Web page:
OWL Magazine Korea

Alcohol Purchase Restrictions in Singapore: Understanding the Liquor Control Act

In Singapore, there are restrictions on the times when alcohol can be purchased. Unlike in South Korea, where once you’ve surpassed the legal drinking age, there are no issues with purchasing or consuming alcohol, in Singapore, there are stricter rules governing the purchase of alcoholic beverages, as defined by the “Liquor Control Act.”

“The Liquor Control Act” came into effect on April 1, 2015, and primarily regulates the supply and consumption of alcohol in public places in Singapore.

According to this law, alcohol consumption in all public places within Singapore is not permitted from 10:30 PM to 7 AM the following day. Public places refer to anywhere accessible to the general public, both indoor and outdoor, including parks, streets, and communal spaces like apartments. So, during this period, you cannot consume alcohol in these places.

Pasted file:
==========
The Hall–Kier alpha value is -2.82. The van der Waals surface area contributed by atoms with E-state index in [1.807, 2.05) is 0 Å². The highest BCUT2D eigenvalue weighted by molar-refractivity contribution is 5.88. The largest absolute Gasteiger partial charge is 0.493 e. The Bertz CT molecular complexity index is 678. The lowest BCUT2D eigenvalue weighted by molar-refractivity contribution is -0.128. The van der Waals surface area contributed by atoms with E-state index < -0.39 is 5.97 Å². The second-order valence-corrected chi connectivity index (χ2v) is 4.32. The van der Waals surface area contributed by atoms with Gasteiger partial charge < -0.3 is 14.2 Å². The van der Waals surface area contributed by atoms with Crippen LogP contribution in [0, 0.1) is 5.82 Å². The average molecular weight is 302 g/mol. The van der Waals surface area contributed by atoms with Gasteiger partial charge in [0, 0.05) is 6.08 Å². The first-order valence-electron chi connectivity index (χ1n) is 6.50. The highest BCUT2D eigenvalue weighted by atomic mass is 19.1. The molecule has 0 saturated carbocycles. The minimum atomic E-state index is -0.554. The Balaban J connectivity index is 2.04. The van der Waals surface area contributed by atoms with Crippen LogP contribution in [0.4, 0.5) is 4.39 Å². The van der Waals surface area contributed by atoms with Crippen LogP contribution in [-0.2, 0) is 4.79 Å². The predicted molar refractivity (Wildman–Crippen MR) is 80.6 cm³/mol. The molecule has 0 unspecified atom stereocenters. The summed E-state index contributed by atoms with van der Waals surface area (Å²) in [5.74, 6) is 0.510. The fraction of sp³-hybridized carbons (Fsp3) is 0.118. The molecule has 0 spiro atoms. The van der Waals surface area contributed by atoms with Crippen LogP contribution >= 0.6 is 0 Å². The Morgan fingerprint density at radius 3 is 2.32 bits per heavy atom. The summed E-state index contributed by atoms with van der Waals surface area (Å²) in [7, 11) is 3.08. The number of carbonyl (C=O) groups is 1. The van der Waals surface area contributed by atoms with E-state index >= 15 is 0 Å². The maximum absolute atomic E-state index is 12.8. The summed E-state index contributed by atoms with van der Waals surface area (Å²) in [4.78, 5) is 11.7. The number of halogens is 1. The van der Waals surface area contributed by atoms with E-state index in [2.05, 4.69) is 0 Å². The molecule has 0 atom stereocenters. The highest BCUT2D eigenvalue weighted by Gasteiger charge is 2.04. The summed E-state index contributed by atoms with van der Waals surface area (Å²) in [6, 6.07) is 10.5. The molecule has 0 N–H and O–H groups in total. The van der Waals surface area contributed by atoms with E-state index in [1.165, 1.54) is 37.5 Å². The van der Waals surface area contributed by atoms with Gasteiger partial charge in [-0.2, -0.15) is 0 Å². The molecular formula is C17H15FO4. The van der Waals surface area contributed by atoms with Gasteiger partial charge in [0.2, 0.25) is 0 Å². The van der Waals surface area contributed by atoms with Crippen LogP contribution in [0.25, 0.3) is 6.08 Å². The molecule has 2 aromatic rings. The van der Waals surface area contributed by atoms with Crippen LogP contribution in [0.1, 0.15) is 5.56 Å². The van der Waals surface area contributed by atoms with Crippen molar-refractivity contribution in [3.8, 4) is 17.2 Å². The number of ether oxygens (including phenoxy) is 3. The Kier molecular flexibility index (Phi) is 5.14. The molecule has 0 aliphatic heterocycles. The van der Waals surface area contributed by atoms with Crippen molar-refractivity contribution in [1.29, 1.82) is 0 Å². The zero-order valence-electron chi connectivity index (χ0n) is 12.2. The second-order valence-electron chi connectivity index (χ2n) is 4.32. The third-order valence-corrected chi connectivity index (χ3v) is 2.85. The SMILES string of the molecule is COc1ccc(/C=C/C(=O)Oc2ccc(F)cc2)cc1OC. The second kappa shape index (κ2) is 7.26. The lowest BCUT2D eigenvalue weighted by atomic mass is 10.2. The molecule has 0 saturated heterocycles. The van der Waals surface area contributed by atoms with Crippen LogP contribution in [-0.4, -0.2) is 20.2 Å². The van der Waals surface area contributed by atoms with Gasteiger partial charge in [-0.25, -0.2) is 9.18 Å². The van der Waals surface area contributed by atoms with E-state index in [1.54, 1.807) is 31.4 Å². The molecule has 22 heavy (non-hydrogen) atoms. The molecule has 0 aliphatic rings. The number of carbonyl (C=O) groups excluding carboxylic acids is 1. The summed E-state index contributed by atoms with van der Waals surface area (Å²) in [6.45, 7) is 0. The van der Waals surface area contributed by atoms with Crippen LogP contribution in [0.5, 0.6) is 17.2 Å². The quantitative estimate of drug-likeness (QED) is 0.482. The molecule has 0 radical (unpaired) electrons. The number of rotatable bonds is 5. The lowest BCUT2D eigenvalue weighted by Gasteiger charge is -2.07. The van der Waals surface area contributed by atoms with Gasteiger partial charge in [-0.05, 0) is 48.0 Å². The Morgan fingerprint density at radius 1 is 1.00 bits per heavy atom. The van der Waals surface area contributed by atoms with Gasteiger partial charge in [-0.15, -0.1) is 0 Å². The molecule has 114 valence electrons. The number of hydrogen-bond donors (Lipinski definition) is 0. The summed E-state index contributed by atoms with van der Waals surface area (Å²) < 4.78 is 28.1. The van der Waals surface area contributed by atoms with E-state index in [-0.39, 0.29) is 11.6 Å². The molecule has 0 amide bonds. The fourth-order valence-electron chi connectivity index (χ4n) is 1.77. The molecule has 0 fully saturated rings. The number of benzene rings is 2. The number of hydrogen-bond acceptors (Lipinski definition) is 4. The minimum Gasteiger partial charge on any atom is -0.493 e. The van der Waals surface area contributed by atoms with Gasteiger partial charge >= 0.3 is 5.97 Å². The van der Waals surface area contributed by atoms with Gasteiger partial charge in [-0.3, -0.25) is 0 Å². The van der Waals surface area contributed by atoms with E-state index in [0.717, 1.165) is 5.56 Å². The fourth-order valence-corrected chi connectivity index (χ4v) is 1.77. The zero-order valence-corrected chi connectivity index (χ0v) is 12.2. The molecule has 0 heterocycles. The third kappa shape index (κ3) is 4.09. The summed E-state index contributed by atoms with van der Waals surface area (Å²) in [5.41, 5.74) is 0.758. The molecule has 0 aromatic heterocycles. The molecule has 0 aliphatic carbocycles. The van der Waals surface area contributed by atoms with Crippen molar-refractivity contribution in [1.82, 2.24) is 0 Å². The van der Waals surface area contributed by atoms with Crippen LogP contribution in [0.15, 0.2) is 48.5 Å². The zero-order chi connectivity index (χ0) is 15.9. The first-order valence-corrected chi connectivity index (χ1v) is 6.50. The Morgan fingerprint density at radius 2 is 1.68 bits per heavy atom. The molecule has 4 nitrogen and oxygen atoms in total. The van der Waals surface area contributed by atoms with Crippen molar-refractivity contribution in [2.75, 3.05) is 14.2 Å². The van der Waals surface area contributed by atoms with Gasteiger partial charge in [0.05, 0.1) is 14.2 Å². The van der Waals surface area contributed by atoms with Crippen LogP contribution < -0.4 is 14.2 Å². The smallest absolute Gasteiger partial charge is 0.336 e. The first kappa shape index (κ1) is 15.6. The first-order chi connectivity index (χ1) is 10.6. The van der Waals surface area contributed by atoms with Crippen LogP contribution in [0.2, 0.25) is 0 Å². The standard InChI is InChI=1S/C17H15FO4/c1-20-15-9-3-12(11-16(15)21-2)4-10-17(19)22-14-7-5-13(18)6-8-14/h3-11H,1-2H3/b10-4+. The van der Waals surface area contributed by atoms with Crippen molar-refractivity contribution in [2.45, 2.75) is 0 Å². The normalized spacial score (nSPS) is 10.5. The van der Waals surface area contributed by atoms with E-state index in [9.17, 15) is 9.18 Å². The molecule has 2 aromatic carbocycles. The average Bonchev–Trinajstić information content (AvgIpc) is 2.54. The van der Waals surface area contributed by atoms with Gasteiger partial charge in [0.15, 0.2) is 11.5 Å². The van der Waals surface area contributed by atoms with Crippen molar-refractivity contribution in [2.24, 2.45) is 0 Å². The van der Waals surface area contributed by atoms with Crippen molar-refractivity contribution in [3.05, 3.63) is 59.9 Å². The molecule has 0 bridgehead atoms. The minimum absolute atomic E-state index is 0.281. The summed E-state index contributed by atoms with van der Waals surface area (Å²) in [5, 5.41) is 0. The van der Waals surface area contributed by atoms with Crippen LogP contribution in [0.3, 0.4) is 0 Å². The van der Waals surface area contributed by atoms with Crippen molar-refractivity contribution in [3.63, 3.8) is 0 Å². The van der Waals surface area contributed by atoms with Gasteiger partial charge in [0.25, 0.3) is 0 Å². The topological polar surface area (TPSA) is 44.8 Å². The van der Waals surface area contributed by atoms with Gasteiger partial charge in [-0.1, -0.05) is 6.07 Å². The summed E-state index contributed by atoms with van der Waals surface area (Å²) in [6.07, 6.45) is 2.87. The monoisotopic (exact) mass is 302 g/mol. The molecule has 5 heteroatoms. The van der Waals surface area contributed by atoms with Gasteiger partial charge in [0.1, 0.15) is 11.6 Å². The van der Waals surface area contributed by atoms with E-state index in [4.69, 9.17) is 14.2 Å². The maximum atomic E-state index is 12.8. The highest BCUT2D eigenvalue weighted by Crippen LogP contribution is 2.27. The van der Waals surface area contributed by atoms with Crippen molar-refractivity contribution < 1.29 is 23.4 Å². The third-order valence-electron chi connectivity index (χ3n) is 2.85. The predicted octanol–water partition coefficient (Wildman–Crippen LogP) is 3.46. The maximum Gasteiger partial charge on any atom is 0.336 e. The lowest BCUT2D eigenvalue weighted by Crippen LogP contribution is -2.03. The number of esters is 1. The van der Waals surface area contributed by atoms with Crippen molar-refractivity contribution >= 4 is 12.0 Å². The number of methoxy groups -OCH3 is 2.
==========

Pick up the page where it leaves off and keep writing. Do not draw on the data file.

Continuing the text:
Not only is drinking alcohol prohibited during this time, but purchasing it is also not allowed. This means that even convenience stores and similar establishments cannot sell alcohol during the specified hours.

Additionally, there are special areas known as “Liquor Control Zones (LCZs)” where alcohol consumption is completely prohibited on weekends and public holidays, regardless of the time of day. Weekends are defined as starting from 7 AM on Saturday to 7 AM on Monday, and public holidays are considered from 7 PM on the eve of the holiday to 7 AM on the day after.

However, there are exceptions to the application of the Liquor Control Act. Alcohol consumption is allowed in places that are not considered public, such as private residences. Additionally, in designated areas where permits are granted, alcohol consumption may be allowed, even if it’s a public space. Examples of such areas include restaurants, bars, and coffee shops.

In case of violating the Liquor Control Act, fines of up to 1,000 dollars (approximately 80,000 Korean won) may be imposed, and for repeat offenses, fines of up to 2,000 dollars or imprisonment of up to 3 months may be imposed. Both the person who purchased the alcohol and the establishment that sold it may be fined up to 1,000 dollars.

This provides an overview of Singapore’s “Liquor Control Act.” If you’re a drinker, it’s important to be aware of these laws while traveling in Singapore. Especially if you plan to have a drink in your hotel at night, it’s necessary to purchase alcohol before 10:30 PM.